Mr. Costner had scavenged what looked like a carrot, and was now laying in the shade under a parked truck, gnawing on his prize. Kelly circled the truck so it stood between him and the back of the diner, then got on his knees in the dirt.

“Come here, Mr. Costner.”

The dog didn’t even glance in his direction.

“Yeah, I wouldn’t own up to that name either.”

Kelly tried making different sounds, and calling the dog every pet name he could think of, but Mr. Costner ignored him and kept chewing away at his carrot. Eventually, Kelly picked up a small stone, little more than a pebble, and threw it at the dog. That got Mr. Costner’s attention. He yelped and shot out from under the truck, but heading in the wrong direction, away from Kelly and towards the diner. If the dog had retained even a slither of wits, it could very easily have avoided the truck rolling in from the highway. Instead, Mr. Costner cut under the truck, and was crushed flat by the left rear wheel.

“Oh, damn.”

Kelly stayed where he was. The driver climbed out of the truck and was met by the diner’s bristly cook, Bertha, who had come out the kitchen door within seconds of the accident, a sour look on her face. They exchanged a couple of words and Bertha walked to stand over what remained of poor Mr. Costner, which wasn’t much. Keeping his head down, Kelly snuck off between the lined up trucks.


Duke was skimming through an article in the Pukhanu Weekly. It quoted an anonymous source saying Larson & Lund was currently investigating the possibility of re-establishing its business in Pukhanu. Such rumors circulated on a regular basis, probably nothing more than a stunt by some official trying to keep people from fleeing their hellhole of a town, but Duke still held out hope.

A woman approached the bar, carrying two plates. “Excuse me? I don’t know where that little waitress went, but this is not what I ordered.”

It was Louise, or Thelma. Duke could never remember which one was the redhead. Daphne was nowhere in sight.

“There’s a problem with your food,” he said.

“I ordered them medium-rare. These burgers are beyond well made, they’re charred. I understand this is not, how do I say this, the finest establishment, but this is pretty basic stuff, wouldn’t you agree?”

Bertha was standing in the hall between the kitchen and the dining hall. She looked flushed. Too flushed, Duke decided, for her current state to be the result of over-hearing the redhead just then.

“I’ll take it to the chef,” he said. “See what we can do.”

“Medium-rare,” Thelma, or Louise, said. “That’s all I ask.”

Bertha had retreated to the kitchen ahead of Duke, but stood ready to snatch the plates from his hands as soon as he stepped inside.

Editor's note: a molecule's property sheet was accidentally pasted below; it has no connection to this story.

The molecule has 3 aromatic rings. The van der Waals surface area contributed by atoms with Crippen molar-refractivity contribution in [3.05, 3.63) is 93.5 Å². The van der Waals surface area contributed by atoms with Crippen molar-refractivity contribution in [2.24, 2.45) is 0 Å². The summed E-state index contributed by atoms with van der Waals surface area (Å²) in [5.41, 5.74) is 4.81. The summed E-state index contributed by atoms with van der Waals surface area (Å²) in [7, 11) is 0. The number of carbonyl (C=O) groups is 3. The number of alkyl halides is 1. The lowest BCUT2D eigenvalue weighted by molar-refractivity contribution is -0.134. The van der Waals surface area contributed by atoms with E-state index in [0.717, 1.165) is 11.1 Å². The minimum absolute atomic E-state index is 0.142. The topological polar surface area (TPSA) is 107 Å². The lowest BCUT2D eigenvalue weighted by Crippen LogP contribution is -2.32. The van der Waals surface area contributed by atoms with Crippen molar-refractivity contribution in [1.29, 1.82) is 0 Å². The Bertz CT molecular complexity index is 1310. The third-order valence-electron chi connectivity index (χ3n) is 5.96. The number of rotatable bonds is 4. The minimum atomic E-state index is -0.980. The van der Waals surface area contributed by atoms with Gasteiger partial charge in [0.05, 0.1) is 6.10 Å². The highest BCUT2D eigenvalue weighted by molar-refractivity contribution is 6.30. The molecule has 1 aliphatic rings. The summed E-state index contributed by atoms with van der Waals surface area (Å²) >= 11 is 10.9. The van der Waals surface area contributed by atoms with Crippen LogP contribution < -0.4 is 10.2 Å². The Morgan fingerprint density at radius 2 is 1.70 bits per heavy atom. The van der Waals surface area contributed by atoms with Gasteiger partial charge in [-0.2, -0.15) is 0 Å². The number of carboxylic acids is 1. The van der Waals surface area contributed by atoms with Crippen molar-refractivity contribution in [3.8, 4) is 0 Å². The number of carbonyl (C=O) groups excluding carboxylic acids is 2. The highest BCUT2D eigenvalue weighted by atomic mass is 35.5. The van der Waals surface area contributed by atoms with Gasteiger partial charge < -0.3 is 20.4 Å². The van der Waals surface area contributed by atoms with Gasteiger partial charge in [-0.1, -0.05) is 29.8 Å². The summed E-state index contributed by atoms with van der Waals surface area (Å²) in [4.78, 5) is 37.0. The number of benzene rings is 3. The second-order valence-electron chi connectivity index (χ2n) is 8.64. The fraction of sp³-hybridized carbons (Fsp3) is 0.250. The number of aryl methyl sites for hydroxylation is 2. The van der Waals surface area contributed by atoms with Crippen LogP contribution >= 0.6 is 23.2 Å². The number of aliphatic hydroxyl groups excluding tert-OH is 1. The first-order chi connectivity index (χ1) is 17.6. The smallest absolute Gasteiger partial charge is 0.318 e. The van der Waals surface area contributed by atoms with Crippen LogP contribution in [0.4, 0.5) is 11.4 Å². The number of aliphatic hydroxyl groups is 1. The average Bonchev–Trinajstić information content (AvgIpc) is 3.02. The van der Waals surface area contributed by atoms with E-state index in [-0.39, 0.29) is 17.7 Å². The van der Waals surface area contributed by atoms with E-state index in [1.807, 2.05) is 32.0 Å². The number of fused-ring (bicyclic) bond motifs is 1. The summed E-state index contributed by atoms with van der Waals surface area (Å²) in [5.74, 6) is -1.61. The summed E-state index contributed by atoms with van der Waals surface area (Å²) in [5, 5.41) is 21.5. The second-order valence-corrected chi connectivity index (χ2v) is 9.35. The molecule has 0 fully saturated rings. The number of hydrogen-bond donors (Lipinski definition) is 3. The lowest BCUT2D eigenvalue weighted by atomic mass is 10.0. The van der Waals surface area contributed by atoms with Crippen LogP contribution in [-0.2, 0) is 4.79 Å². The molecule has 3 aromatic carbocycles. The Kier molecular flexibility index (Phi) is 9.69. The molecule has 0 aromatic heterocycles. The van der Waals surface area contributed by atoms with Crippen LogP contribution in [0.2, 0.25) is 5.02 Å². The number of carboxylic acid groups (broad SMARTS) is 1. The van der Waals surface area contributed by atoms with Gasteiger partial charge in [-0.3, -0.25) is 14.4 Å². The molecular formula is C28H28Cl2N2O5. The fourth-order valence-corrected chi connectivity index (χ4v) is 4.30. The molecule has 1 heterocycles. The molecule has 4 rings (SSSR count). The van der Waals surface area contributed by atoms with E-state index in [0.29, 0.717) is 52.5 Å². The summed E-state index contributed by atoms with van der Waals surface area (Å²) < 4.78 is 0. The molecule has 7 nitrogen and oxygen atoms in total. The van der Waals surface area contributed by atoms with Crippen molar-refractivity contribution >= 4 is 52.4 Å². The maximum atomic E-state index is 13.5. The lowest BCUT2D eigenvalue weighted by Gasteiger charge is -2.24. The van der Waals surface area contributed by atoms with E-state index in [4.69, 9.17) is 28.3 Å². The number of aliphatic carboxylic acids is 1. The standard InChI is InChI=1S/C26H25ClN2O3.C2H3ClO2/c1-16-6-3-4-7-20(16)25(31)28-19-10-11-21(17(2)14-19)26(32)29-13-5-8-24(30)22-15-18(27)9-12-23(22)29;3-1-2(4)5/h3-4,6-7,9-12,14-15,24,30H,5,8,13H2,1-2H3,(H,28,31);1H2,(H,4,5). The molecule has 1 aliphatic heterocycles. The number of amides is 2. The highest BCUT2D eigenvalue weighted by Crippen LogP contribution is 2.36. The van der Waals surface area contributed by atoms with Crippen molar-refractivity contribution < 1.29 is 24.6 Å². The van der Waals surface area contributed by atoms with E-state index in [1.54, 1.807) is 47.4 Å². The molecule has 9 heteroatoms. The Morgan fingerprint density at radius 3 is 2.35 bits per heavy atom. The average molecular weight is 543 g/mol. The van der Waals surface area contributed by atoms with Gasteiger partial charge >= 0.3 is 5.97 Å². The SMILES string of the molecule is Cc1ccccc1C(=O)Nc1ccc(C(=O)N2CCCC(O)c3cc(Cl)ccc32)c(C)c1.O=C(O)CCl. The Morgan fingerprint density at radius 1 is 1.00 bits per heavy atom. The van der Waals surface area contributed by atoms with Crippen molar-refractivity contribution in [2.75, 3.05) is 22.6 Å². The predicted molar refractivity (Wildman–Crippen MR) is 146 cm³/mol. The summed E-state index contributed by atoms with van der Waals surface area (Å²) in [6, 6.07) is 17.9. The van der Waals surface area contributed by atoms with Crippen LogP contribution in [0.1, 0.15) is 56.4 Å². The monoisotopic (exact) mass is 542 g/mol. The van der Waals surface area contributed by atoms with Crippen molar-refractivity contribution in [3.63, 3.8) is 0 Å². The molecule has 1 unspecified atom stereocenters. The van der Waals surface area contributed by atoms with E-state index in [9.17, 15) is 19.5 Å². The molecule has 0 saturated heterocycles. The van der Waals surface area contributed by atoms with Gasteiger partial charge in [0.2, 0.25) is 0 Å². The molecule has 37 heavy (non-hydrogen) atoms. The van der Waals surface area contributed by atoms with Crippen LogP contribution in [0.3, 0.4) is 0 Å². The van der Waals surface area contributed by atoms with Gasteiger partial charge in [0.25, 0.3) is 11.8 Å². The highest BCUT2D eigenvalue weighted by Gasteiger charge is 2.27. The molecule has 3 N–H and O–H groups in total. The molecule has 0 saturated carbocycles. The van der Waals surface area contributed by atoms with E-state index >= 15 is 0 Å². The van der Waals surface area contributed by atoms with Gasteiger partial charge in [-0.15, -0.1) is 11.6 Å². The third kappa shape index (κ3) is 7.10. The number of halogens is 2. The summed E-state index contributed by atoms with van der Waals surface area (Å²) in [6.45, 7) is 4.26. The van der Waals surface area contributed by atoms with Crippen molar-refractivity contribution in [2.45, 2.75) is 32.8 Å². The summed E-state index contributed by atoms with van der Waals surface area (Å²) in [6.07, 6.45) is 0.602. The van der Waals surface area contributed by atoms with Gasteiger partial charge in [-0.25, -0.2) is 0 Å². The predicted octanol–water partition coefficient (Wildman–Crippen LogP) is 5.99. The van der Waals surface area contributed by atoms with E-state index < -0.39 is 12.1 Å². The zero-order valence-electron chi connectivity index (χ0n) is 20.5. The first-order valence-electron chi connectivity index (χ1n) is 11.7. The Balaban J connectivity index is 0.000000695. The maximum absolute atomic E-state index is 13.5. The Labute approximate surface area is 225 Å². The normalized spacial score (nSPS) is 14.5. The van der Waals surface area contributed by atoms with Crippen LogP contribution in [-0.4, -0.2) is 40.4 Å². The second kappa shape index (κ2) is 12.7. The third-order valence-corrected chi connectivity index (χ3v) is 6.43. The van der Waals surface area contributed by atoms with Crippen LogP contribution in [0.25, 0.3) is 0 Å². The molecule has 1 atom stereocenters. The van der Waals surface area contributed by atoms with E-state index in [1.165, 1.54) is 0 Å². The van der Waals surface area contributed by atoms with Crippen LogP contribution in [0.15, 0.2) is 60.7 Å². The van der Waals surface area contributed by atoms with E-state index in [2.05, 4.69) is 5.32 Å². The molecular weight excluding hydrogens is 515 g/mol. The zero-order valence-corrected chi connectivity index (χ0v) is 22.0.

“Basic stuff, is it?” she snapped.

Duke shrugged. “City folks. Nothing to get riled up about, Bertha. They’re just bred that way.”

“Don’t you tell me I get riled up over nothing, Duke. Like I can’t cook a burger. I’ve cooked burgers all my life.”

“I could ask them to leave.”

“Oh no, you won’t. They’ll get their burger, and it’ll be like no burger they’ve ever had, I guarantee you that. Now get out of my kitchen.”

She elbowed her way past him and went out through the back door. Duke stroked his black and silver beard. Bertha trying to please patrons after having her food sent back was unheard of. If he’d been the nervous sort, he might even have found it worrying.


Daphne was leaning against the Golf and smoking a cigarette when Kelly got back. She looked even better out in the sun.

“Didn’t expect to find you still here,” she said. “What were you doing back there?”

Kelly stuck his hands in the pockets of his jeans. Shit should’ve hit the fan by now. It wouldn’t be hard for the chef to guess who owned Mr. Costner. Folk around here didn’t get dogs that weren’t any use.

“Dropped my keys throwing out the trash,” he said.

“You found them?”

He took the keys out of his pocket and jingled them in front of her. “Sure did. Were you waiting for me?”

“Maybe I was.” She tilted her head back and let the smoke rise out of her mouth and nose like languid vapor trails. “Might just be I was looking to get away for a bit.”

“It ain’t right, you having to deal with all the shit that goes on in there. On a day to day basis, I mean.”

Daphne grinned, took a long drag on her cigarette, and flicked it away.

“What?” Kelly asked.

“I was just thinking about what kind of animal you’d be. You know, like we talked about?”

“Sure. What’s the verdict?”

“I reckon you’d be a cat.”

“King of the jungle.” Kelly puffed out his chest and pounded on it with both fists like gorilla.

Daphne raised an eyebrow. “I was thinking more like a house cat. The way you come in here every day, all sure of yourself, like you were a lion. And then you sit at your table and follow me around with those green eyes of yours, knowing I’ll come to you. Duke thinks you’re a killer.”

“What do you think?”
“That you’re a kitten.” Daphne smiled. “And one likely to get himself run over before he’s old enough to know not to play on the road. See you tomorrow, Kelly.”

“Take care, sweetheart.”

Kelly watched Daphne walk away. She made the vanilla strawberry slush that was Mr. Costner smeared across the gravel seem like little more than a fleeting digression from the beauty of life. Only when the doors closed behind her did he get in the Golf and pull out from the diner.




Linda Hallgren asserts the moral right to be identified as the author of this work